The unconscious - a servant with a loyal and honourable mission

“What constitutes mental, emotional or psychological interference? In this article you will be learning how interference affects our lives, why it occurs and discovering techniques to overcome the causes of interference.”

2019

The most common way people are affected by interference is when you have the desire, willingness and determination to change something – but instead the ego leads you to sabotage your efforts or you become lazy, simply falling back to old ways.  This causes massive frustration and anger in some people.  More about that topic in future articles.

Other similar ways individuals manifest interference include (but by no means limited to…) being distracted by matters not related to your core end result (example: spending hours on social media, instead of pursuing your goals); or sabotaging your own behaviour using food or alcohol (example: binge eating or drinking uncontrollably and unconsciously. Read my article about Comfort Eating for my personal story); similarly you may find you lapse into old ingrained thinking – being unconscious to when or how this lapse happens (example: you are determined to stick with a new thought process around your relationship, but you slip back into old habits or old thought processes that are misaligned with your end result).

So as humans are we capable of simply applying more rigour and more self control to avoid the interference? Many people do manage to change and transform their thinking – but it takes determination, sometimes a lot of courage and often an immense amount of discipline. Unfortunately our unconscious mind is not notorious for achieving that outcome – especially without much intervention. The unconscious is programmed for your survival, it seeks out evidence to prove your thoughts, emotions and beliefs. The original survival structure of our unconscious was totally relevant 100,000’s of years ago, when there may be serious threats to your physical safety. On a daily basis, probably multiple times each day, the unconscious would need to warn you of physical danger or alert you to potential threats from your environment or the sources of food around you (is that berry safe to eat? Do these leaves heal me or make me sick? Is that noise normal or does it mean danger is approaching?).

All of this unconscious instinct was designed to keep our ancestors alive. Now the fact that you are reading this article means your ancestors were successful in surviving and passing those genes on. So you inherited an operating system for your neck top computer that has survival at its base. The challenge now is that our thought process has become more sophisticated and our intelligence grown significantly. The human brain has grown three times in size since the beginning of our time so far on planet Earth. Humans have always been a superior species since our arrival on this planet, with our ability to communicate and think keeping us at the top of the species development tree.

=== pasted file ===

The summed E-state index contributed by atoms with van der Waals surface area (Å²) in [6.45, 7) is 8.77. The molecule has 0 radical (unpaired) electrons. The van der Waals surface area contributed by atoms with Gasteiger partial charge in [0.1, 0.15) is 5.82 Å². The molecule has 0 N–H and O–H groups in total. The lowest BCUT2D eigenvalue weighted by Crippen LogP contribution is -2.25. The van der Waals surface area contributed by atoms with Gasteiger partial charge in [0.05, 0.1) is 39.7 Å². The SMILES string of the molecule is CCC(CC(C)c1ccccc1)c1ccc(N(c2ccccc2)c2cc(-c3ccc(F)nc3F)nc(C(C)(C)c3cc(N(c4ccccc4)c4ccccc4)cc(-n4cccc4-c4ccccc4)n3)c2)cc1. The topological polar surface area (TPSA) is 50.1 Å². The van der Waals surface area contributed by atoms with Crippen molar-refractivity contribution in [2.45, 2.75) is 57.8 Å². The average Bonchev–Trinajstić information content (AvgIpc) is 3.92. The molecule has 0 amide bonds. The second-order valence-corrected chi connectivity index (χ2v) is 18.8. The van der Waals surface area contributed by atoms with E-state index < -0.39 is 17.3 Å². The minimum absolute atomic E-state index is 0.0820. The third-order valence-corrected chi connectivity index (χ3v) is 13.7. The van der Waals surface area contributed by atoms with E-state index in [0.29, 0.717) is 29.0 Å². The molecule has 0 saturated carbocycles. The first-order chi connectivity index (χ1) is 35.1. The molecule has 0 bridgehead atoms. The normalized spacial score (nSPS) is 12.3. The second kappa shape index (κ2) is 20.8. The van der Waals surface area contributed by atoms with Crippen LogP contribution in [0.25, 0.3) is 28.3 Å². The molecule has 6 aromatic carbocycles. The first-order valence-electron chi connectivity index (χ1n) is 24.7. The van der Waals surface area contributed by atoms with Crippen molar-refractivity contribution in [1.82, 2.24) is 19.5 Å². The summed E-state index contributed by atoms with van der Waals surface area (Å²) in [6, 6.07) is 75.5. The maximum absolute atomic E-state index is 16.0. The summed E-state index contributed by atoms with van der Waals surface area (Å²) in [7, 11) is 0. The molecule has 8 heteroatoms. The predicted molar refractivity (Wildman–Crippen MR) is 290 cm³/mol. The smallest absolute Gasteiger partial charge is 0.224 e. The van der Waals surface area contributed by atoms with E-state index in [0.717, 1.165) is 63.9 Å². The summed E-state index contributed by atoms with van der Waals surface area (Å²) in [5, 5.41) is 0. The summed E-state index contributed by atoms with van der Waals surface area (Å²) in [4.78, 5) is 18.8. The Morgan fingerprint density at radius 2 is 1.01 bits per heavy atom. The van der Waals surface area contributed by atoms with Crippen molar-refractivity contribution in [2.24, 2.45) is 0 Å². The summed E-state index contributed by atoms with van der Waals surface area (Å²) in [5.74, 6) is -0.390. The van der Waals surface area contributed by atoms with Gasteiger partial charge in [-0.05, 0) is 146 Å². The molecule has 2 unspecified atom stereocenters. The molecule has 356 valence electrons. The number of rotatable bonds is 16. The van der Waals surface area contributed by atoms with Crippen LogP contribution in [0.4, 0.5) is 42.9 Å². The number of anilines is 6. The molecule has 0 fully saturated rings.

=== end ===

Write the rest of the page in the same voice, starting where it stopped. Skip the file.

Our master intelligence has always been present to enable us to evolve and develop, using our brains to their fullest extent. Our superior thinking enabled humans to discover fire, travel further than many other species, to breed with each other, to innovate, create and push the boundaries beyond where our ancestors first set foot on the planet. So in some respects the unconscious was present to protect the superior brain and keep humans ahead as a high ranking species. The master intelligence of the human brain was protected by the unconscious – a servant with a loyal and honourable mission.  The unconscious would ensure we found good food to eat, have access to a good source of safe water and protect us from potentially dangerous predators.

However, what has happened is that the unconscious took over executive control. It has become so powerful and strong that we hardly notice when it is leading our mind and running the body to make choices based on emotions or old beliefs. Even though intellectually we may rationalise that something is not good for us, the unconscious still soldiers on trying to prove the underlying belief and bring evidence to sabotage our behaviour.

Allow me to share an example. When I was in the depths of a long term addiction to junk food – including chocolate, crisps/potato chips, biscuits and cake (to name a few of my previous favourites) I would literally lose control of my willpower. I would know – often with strong determination – that I would not want to purchase or consume any of the aforementioned products. Yet, when temptation appeared or I was struggling with tension and stress, I would devour and gorge on all my indulgences – sometimes all at once at the same time! I would literally eat until I felt sick (physically and psychologically). My willpower would desert me around desserts (which ironically is the word ‘stressed’ spelt in reverse)!

So, logically I would not want the junk food. However, emotionally my unconscious totally overpowered my will and sabotaged my efforts – satisfying its own greed for proving itself right and leaving me feeling sad about my poor standards of behaviour. Totally indulging in my belief around not being good enough and not capable of changing any of my own behaviour.

What did that thought process and unconscious sabotage lead to? Low self esteem, not believing I was capable to achieve my goals and feeling crap physically. It would feel disgusting to have eaten so much food – but I would attain a temporary high from all the sugar and the adrenaline of eating (often in secret) to satiate my emotional hunger (more about the different types of hunger later in future articles). The pattern of eating would fuel my dysfunctional behaviour and the cycle became self-justifying and potentially could have been eternally terminal….